INDHOLD

Unequal Exchange and the Prospects of Socialism. By Communist Working Group

[Manifest Press, 1986, 233 p.]

CONTENTS

Page no. refer to pages in the printed edition

 

Preface by Arghiri Emmanuel p. 9

 

Chapter I: Introduction p. 19

  • The Purpose of Theory is Practice p. 19
  • Marxism – Dialectical Materialism p. 20
  • Analysis of the Economic Conditions is Fundamental p. 20
  • The Main Social Contradiction p. 22
  • The Relationship Between Consciousness and Being p. 23
  • The Population of the World is Divided into Rich and Poor p. 25
  • The Consequences of the Present World Order p. 28

 

Chapter II: The Historical Background of Unequal Exchange p. 31

  • The Development of Capitalism in the Nineteenth Century p. 31
  • Britain's Industrial Monopoly p. 32
  • The Contradiction Production – Consumption p. 32
  • Marx & Engels On the Potentialities of Capitalism p. 34
  • The New Manifestation of the Contradiction p. 39
  • The Development of the United States of America from Colony to Advanced Capitalist Power p. 46
  • Summary p. 54

 

Chapter III: The Theory of Unequal Exchange p. 57

  • Introduction p. 57
  • The Capitalist Mode of Accumulation p. 59
  • Commodity Production – Generally Defined p. 61
  • Simple Commodity Production p. 61
  • Commodity Production Under Developed Capitalism p. 62
  • Primitive Accumulation p. 63
  • Labour-Power – Its Value and Price p. 65
  • Productivity and Wages p. 71
  • The Use-Value of Labour-Power p. 77
  • The Circulation of Capital p. 78
  • Surplus-Value p. 80
  • The Rate of Surplus-Value p. 80
  • Cost-Price p. 81
  • The Rate of Profit p. 82
  • The Creation of an Average Rate of Profit Between the Branches of Production p. 83
  • The Conditions for an Equalization of the Rate of Profit Nationally p. 88
  • Summary p. 89
  • The World Market p. 89
  • Unequal Exchange Between Countries p. 90
  • On Exploitation Between Countries p. 94
  • On Exploitation p. 96
  • South Africa – A Concrete Example p. 98
  • Global Inequality p. 103

 

Chapter IV: The Validity of The Prerequisites of Unequal Exchange p. 105

  • Introduction p. 105
  • Variation in Wages in a Divided World p. 107
  • The Concrete Variations in Wages p. 109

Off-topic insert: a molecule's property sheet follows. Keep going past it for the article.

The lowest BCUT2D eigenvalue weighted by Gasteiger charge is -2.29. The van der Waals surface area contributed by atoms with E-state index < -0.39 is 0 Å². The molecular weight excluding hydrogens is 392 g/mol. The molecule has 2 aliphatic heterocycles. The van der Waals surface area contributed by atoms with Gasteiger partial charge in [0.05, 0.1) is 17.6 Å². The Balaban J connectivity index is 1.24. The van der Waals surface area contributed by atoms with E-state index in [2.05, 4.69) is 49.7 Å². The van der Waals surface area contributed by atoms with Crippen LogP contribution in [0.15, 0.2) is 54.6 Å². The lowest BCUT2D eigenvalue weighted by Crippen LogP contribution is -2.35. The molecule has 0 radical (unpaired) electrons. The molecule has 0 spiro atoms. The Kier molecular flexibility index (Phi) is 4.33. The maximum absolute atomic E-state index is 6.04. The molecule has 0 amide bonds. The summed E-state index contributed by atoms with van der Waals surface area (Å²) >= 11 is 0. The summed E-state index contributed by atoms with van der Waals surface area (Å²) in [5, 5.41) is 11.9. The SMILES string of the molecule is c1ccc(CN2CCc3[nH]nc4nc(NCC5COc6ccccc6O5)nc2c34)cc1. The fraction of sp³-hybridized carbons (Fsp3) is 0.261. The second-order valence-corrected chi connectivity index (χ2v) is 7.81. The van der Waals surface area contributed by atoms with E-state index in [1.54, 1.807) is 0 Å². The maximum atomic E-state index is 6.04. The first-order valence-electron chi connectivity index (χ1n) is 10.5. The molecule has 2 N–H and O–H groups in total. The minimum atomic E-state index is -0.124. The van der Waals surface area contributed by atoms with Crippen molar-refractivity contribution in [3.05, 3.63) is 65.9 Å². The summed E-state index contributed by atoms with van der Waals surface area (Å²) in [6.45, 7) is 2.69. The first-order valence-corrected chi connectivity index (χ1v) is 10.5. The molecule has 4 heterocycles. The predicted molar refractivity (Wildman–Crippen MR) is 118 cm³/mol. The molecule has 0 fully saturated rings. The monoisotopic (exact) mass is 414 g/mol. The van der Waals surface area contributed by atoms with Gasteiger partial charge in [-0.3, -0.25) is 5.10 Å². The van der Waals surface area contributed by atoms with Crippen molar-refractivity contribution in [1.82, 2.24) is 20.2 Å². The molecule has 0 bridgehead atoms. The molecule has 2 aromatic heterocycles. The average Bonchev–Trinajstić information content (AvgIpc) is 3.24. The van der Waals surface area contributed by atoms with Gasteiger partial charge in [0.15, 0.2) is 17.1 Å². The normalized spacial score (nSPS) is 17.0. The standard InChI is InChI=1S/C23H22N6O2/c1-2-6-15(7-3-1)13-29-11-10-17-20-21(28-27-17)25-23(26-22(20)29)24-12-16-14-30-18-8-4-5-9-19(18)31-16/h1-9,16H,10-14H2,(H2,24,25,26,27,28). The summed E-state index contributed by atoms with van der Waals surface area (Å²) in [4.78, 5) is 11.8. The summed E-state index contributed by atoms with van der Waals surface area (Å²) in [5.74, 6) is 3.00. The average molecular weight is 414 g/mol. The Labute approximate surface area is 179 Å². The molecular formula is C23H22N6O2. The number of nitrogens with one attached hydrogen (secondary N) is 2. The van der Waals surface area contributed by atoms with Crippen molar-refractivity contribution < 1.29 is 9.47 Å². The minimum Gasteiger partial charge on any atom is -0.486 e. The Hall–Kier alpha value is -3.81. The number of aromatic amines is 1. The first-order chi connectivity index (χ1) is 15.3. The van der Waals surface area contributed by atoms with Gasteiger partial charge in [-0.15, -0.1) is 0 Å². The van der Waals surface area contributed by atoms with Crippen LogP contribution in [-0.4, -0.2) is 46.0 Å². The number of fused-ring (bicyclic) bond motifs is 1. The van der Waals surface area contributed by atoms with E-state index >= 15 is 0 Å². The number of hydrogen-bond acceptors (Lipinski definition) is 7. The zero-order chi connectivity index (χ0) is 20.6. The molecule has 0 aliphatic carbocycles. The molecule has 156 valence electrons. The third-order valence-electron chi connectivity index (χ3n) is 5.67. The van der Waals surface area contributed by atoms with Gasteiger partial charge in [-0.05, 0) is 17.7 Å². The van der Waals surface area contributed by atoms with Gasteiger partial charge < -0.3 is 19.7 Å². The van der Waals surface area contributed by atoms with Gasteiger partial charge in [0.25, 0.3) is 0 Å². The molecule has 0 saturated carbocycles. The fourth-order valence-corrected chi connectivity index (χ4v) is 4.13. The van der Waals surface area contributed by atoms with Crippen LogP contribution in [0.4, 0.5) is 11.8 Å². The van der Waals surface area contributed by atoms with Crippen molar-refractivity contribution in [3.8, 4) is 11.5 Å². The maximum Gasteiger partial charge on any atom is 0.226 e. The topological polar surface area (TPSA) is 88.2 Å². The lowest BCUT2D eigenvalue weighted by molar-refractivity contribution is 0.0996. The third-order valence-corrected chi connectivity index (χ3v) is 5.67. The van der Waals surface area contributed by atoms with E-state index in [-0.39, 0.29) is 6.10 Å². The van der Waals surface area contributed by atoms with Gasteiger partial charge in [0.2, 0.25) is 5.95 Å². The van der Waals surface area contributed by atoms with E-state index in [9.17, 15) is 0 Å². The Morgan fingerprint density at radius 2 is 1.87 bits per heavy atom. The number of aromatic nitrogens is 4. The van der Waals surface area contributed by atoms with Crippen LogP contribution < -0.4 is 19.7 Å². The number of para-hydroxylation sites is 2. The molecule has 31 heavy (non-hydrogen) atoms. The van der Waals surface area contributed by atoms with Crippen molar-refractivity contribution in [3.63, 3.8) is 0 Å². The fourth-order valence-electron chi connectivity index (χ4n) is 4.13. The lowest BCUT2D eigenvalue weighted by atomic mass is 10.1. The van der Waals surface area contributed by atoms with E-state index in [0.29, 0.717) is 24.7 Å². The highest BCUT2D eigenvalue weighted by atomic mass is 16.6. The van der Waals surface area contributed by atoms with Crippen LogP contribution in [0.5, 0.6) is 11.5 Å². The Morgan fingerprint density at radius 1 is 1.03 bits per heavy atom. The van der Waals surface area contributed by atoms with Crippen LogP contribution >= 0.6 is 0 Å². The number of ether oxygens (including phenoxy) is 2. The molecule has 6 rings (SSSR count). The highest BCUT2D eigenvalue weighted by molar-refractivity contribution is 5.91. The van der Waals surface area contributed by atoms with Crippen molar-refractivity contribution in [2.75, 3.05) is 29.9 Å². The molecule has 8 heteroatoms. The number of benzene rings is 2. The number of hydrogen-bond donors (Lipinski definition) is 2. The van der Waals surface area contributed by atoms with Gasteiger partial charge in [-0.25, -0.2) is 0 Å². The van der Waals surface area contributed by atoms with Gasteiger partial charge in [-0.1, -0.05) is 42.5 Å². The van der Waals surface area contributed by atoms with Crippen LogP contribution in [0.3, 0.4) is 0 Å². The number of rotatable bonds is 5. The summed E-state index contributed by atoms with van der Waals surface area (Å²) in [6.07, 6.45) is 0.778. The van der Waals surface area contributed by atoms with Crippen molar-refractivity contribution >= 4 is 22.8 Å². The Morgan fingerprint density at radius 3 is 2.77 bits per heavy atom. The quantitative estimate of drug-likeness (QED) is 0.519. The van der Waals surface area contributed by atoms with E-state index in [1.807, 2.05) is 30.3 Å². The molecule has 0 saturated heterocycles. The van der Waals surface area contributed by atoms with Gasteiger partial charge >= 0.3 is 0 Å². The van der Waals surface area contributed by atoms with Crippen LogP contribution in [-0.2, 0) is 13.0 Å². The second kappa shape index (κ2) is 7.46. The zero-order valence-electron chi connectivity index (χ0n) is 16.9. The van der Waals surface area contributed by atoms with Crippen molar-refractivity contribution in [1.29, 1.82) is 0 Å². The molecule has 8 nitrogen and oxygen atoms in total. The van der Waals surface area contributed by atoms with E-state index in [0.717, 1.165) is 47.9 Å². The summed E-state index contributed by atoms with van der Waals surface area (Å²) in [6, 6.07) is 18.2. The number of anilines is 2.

• Working conditions p. 114
  • Productivity and Wages p. 116
  • Productivity and Wages – Final Remarks p. 120
  • Conclusion p. 122
  • Equalization of the Rate of Profit p. 123
  • Capital Movements p.128
  • Conclusion p.131
  • The Size of the Unequal Exchange p. 131

 

Chapter V: The Possibilities of Socialism in a Divided World p. 143

  • On Productive Forces and Conditions of Production p.143
  • The Possibilities of Socialism in the imperialist Countries p. 144
  • Reformism p. 147
  • The Rise of Reformism p. 147
  • The Political Development in the Interwar Period p.154
  • The Effects of Unequal Exchange on International Solidarity p.156
  • The Working Class has Become a "Sacred Cow" to the Left Wing p.170
  • Conclusion for the Imperialist Countries p. 174
  • The Possibilities of Socialism in the Exploited Countries p. 177
  • What is Development and Underdevelopment? p. 178
  • The Connection Between Unequal Exchange and Unequal Development p. 180
  • For a New World Order – What is Progressive? p.189
  • For a Socialist World Order p. 191
  • Conclusion Concerning the Perspectives of Socialism in the Exploited Countries p. 195

 

Chapter VI: What Can Communist in Imperialist Countries Do? p. 197

  • Support the Anti-Imperialist Movements in the Exploited Countries! p. 198
  • Support the Liberation Movements Materially! p. 200
  • What do We Work For? p. 201

 

Notes p. 203

The notes in this online edition are placed in the bottom of each chapter (Note by the Editor of Snylterstaten.dk)

 

Bibliography p. 221

 

List of Tables